How to have a Black history year - five ways to be an ally all year round
Posted on: 9 November 2020 by Mara Livermore in 2020 posts
Say goodbye to October, and hello to the rest of your life!
Black History Month runs throughout October every year and is fundamentally about allowing healing by providing information that bridges different experiences.
By spending time understanding what someone else’s experience, knowledge and insights are we can be more empathetic and better people.
In the same way that diverse teams are more creative and effective, individuals with the ability to understand diverse experiences and solve diverse problems are the ones we admire for making waves in the world.
But, how to keep inspiring innovation and empathy? You can keep some of the energy of Black History Month and infuse it into your life, all year 'round.
Here are five surefire ways to help you be the most interesting person at the (virtual) dinner party, the next game-changing entrepreneur, and first and foremost, a more confident and understanding person.
1. Read work by Black authors
I started reading texts outside of the authorised norm quite late in life. But reading even short works by Audre Lorde taught me a lot about myself and the world, and held up a mirror to me from an angle I’d never seen before.
Reading a diverse range of authors will change your life because it can transport you to places you know and love but with whole new eyes. But please, find diverse authors in genres you like. No point making it boring on purpose! And if like me, you like to finish every book you start, start with a chapter or excerpt before you commit to the whole book.
2. Listen to Black podcasts
I’m into entrepreneurship and helping people start companies and venture capital, so I listen to Arlan Hamilton’s 'Your First Million' and Andy Ayim & Nana Parry’s 'Founders Clinic' for the same reason. It’s great to diversify your reading list. They know the problems I know and are still vividly curious about new angles on them and new ways to solve them. I also listen to a lot of women who are the minority in this field. Great for any aspiring businessperson to hear from and with the world changing rapidly, everyone is going to need this kind of insight.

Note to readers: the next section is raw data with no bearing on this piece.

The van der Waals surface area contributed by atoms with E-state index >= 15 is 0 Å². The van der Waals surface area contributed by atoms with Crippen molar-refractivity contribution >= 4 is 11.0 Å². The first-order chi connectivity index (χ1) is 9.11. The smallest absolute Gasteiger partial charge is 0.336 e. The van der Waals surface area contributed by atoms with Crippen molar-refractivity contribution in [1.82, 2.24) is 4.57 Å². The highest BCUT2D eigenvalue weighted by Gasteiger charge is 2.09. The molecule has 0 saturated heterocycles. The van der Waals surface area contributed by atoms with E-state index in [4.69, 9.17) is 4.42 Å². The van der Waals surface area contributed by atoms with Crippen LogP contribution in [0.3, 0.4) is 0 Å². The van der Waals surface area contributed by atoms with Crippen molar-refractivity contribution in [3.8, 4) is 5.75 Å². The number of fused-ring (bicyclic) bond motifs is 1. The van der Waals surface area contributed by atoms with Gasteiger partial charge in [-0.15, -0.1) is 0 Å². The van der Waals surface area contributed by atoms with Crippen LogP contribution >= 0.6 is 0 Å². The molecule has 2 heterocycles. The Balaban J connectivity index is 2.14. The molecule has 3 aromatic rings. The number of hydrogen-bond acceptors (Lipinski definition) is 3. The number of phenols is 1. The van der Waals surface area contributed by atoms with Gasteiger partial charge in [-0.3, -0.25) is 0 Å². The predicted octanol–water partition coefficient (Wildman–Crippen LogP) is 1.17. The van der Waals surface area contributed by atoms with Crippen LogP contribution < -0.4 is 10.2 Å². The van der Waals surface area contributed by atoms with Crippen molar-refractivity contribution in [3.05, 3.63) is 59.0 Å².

P.S. I’m teaching Entrepreneurship Skills with Continuing Education at the university - check it out!
3. Support your diverse friends
It’s a pandemic. It’s winter. We're in a lockdown and there could be more. There's a lot going on right now. You don’t know who might need you to pick up an extra oven pizza or check in on them. Please don’t assume your baseline is everyone else's. Reach out to someone and let them know you care. Check out This lockdown resource guide for resources to share.
4. Spend with intention
Shop local. Support your friend’s business. Make, re-use, mend and recycle. If not for the humans and homes you’ll be helping to eat, pay bills and be happy, then maybe for the planet which will benefit from the generally lower carbon emissions and less waste. We have one planet, and really we only have each other. One of my favourite brands with amazing values, started in a Manchester bedroom and is now worn by the likes of Miley Cyrus and Ariana Grande - check it out, it's called Keep it Bright.
5. Reward yourself.
No one is going to send you flowers and champagne if you are all over Insta having done the bare minimum as an ally, but it is quietly okay to be happy about the progress you make. If you are practicing using different pronouns, ordering what you can from News from Nowhere instead of Amazon, unlearning things you've now been told are racist and quietly apologising to those you’ve hurt, you should give yourself a minute to acknowledge and appreciate the changes you’ve made. ❤️
Please be kind to yourself this November and all year round. Contact your supervisors, administrators and wellbeing services if you need support. Keep an eye on each other and if you want to keep receiving words of wisdom inspired by some of the dopest people around, head here and subscribe.
Mara is an activist, consultant and researcher interested in helping people overcome barriers and challenging those barriers at a structural and systemic level.
Mara deals in personal, entrepreneurial and organisational transformation helping people live their best lives.
As a researcher, her focus is the role of African Traditional Religions in historical anti-slavery resistance, and their potential to support rehabilitation of survivors of modern slavery.
For more information about Mara, visit oshuwe.org.
Read Mara's first post about having a Black history year.
Find out how the university is working to make studying at Liverpool more inclusive and supportive.